John Libbey Eurotext

Magnesium Research

Oral magnesium supplements decrease high blood pressure (SBP > 155mmHg) in hypertensive subjects on anti-hypertensive medications: a targeted meta-analysis Volume 26, numéro 3, July-August-September 2013

Center for Magnesium Education & Research, 13-1255 Malama St., Pahoa, HI 96778 USA
  • Mots-clés : hypertension, meta-analysis, oral magnesium treatment
  • DOI : 10.1684/mrh.2013.0343
  • Page(s) : 93-9
  • Année de parution : 2013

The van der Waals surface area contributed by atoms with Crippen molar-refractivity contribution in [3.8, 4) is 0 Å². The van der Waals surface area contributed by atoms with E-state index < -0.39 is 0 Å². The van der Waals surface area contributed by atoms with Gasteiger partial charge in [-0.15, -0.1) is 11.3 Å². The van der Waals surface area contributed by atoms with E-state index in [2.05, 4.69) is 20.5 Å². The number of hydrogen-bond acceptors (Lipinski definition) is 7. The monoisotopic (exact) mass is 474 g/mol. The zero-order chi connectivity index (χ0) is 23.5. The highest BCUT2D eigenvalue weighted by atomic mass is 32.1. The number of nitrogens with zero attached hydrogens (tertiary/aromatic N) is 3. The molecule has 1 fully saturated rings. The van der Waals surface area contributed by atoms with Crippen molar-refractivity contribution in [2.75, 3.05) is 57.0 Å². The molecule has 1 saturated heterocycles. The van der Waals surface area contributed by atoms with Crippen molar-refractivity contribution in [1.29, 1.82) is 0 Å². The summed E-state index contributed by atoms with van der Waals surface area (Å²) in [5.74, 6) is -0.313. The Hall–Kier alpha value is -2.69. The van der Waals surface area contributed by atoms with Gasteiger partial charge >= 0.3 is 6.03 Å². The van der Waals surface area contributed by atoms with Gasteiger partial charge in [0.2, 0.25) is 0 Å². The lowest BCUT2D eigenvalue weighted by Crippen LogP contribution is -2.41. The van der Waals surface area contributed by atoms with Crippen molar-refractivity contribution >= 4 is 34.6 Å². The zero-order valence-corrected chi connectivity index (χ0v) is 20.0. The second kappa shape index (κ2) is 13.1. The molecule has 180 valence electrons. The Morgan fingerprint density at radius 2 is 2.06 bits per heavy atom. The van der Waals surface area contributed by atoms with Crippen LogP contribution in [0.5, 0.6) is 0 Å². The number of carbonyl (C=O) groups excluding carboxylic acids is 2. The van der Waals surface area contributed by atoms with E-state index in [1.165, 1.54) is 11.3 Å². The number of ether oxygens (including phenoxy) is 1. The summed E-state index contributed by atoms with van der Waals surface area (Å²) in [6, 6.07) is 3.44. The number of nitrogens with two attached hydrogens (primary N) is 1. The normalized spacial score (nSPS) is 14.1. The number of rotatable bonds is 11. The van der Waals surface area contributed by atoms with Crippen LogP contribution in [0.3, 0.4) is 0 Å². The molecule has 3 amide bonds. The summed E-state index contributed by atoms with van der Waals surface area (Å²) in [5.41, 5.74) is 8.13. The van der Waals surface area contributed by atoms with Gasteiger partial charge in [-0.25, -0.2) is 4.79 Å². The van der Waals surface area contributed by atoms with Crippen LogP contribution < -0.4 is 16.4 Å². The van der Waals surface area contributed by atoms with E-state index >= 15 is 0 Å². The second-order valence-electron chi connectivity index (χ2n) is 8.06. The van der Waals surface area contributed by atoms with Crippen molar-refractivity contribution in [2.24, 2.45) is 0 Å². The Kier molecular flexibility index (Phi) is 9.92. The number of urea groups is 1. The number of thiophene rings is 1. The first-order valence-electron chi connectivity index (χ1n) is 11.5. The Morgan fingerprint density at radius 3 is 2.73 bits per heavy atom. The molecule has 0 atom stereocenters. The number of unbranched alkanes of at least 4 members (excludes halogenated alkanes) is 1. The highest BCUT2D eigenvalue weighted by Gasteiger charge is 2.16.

<p>Previously, we examined 44 human studies involving oral magnesium (Mg) supplementation for hypertension (HT), sorting them according to HT status, Mg dose and anti-hypertensive medication usage. We found that while some studies reported a significant lowering of blood pressure with Mg supplementation, others did not. We present here our first meta-analysis of a uniform subset from this series of studies.</p><p>Seven studies, involving 135 hypertensive subjects on anti-hypertensive medication continuously for at least six months, with no more than a two-week washout and with a mean starting systolic blood pressure (SBP) >155 mmHg, demonstrated a mean change of -18.7 mmHg [95% CI = -14.95 to -22.45] p<0.0001 and an effect size test (Cohen's d) = 1.19, i.e. a large and highly significant effect. Meta-analysis of diastolic blood pressure (DBP) for these same seven studies showed a mean change in DBP of -10.9 mmHg [95% CI = -8.73 to -13.1], p<0.0001, with an effect size test (Cohen's d) = 1.19.</p><p>Other studies from our original collection, approaching, but not meeting the >155 mmHg starting SBP values or not complying as regards anti-hypertensive medication usage, showed mean changes in both SBP and DBP with oral Mg that, while not approaching the high-responder values of the present study, appeared to include some high-responder subjects combined with low- or non-responder subjects.</p><p>This uniform subset of seven studies showed a strong effect of Mg treatment in hypertension, which is in stark contrast to results of three other meta-analyses. Using non-uniform sets of studies, the small effects reported in previous meta-analyses may reflect a blending of dissimilar studies, which acted to seriously underestimate the potential of Mg in hypertension in some (but not all) subjects. Within studies, blending of non-, moderate and highresponder subjects in any one study might mask strong effects of Mg treatment in some subjects.</p>